When we last left Mad Men in the heady days of Season 6’s finale, “In Care Of,” things were in flux in the lives of Don Draper and Sterling Cooper & Partners. Peggy lost Ted Chaough to his family and possible redemption in California, gaining power in the process, a victory that came with restrictions. Pete lost his mother and his wife and gained the opportunity of freedom in California. And Don lost SC&P in a flameout for the ages, telling the Hershey account about how he used to buy a Hershey’s bar with the money he got from one of the prostitutes in the whorehouse that he grew up in; and in that loss, he found a freedom, finally taking his children to that house and showing them the truth about his past. Joni Mitchell’s “Both Sides Now” played them out, as Sally gave her father a look that said, yes, I understand some things now.
Well something’s lost, but something’s gained in Season 7’s excellent opener, “Time Zones.” Mad Men comes back strongly, wrestling with some of its favorite topics: travel, California, what it means to be powerful, and eternal question of whether you can ever outrun your problems — or whether you can outrun your nature.
Yet for a show that so resolutely uses location and travel as a potential key to a new American life, this opener finds most characters static, even if the situations are new. They are tightly shot in the lavishly designed interiors and offices, no matter the location, no matter what coast, although you can feel the ’60s bleeding out into the mustardy yellows of the next generation. Everyone is pinned in by the David Lynch interiors, and the overall feeling is one of collective dread. Repeatedly, people ask whether “you got any sun.” The answer is no.
The sun, in this episode, may seem like happiness. Most of Mad Men‘s characters are hemmed in by their interiors, their jobs, their location. Joan is on a mission that involves her high heels clacking through a snowy and icy college campus. The only real glimpse of the sun we get is in the gorgeous reunion between Don and Megan, looking like a million bucks with a Bardot bouffant and a baby-blue mini dress that’s all leg, as English-beat Hammond organ surges on the soundtrack. It’s an iconic moment, maybe too iconic…
Don’s handsomeness is at par or even at a particular high point, which, of course, reflects his general temperament. He is trying. After being put on leave by Sterling Cooper & Partners last season, he is in a position where he needs to fight. Fighting suits Don as well as his nicely cut suits. He is flirting with the West Coast, the lure of California as a place to start over, to begin again, to see himself in the sun and the sand, living a beautiful American life in a car. Whether California is a reality — or just Disneyland — remains a mystery.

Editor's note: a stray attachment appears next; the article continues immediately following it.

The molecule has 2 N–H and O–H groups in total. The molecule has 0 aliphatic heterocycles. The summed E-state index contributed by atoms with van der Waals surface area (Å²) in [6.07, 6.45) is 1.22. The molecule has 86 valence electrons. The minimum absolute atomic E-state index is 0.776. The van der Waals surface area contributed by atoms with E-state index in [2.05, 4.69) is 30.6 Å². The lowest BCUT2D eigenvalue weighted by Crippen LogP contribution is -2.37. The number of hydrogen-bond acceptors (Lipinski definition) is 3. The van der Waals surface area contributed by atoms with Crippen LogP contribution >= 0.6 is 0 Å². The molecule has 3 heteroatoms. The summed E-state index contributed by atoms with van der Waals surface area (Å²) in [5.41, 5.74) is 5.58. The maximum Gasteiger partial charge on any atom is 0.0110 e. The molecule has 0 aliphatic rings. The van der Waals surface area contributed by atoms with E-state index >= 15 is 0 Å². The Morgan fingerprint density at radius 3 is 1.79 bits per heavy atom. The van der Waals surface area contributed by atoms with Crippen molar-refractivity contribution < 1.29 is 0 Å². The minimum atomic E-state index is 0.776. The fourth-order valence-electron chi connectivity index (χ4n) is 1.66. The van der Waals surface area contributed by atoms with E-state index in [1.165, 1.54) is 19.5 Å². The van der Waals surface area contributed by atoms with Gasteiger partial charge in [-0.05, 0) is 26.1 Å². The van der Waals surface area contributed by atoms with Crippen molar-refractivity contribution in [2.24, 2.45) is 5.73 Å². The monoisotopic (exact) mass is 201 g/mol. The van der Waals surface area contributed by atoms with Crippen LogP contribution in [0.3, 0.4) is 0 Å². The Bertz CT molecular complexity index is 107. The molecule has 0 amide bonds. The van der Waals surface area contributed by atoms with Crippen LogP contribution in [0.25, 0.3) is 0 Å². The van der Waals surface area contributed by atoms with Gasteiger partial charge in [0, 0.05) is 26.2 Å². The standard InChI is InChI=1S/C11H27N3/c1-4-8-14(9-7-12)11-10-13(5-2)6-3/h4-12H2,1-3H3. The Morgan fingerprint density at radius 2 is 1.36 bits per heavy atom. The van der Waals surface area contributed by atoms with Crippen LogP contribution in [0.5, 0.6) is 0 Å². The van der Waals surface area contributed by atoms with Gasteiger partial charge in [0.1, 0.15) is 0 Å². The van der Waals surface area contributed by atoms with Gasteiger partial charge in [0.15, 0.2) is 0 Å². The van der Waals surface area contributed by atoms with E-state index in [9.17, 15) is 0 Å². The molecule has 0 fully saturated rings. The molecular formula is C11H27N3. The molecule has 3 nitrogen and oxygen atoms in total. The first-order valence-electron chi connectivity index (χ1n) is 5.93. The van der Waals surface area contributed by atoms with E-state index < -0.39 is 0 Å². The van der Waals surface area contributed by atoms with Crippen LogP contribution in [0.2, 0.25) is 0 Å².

It would be better if every encounter wasn’t so creepy and ominous. There are ladies of the canyon, alone in the hills, men in pastels, talking in dream language like they’re giving a monologue at Winkie’s, á la Muholland Drive. There are echoes of Sharon Tate if you care to look — she wore a bouffant as well. There are echoes of Betty, too. And the characters are wearing more masks in California. It’s the land of dreams and dreamers, a sweet promise that you can reinvent yourself again, but it doesn’t make you whole.
Back in New York, there’s no sun to be found, and these characters are penned in their offices. Peggy’s power pantsuit is nowhere to be found. Her office is feeling tiny, her head hits the ceiling. She’s flailing, trying to get the world to bend to her desires, when everyone’s telling her to let it go, like she’s in Frozen; which, of course, is a fairly applicable song for Peggy, only realized last season when she turned vixen and embarked on the ill-fated affair with Ted. Her home life is something out of Paula Fox’s Desperate Characters, filled with distressing omens. She should avoid black cats.
We get glimpses of the other characters that make up Sterling Cooper & Partners, and they’re in different places than we’ve seen; of particular interest is Joan, angling for something important. We see the gears of her brain working, and it’s a lovely thing. Ken, on the other hand, has his eyepatch and a great deal of stress.
But this episode is Don’s journey. Don is traveling, Don is escaping something and trying to find something else to believe in and coming to grips with where he is in life. He starts out very handsome, and by the end he’s looking out over a city, a complete mess. The shot is simple, but it played a trick on my brain for a second. I could’ve sworn there was a woman’s legs behind Don, like a bad version of the A Christmas Story lamp. I was wrong, but something about the disassociation felt right for the character. He’s alone, and are these well-drawn women real people to him? We’re never sure.
We look at Don Draper. We wonder where he could go. The lights stretch out behind him. He’s very high up. It’s going to be a ride to see where Matt Weiner takes the season, what decisions are made.
Maybe he has to come down.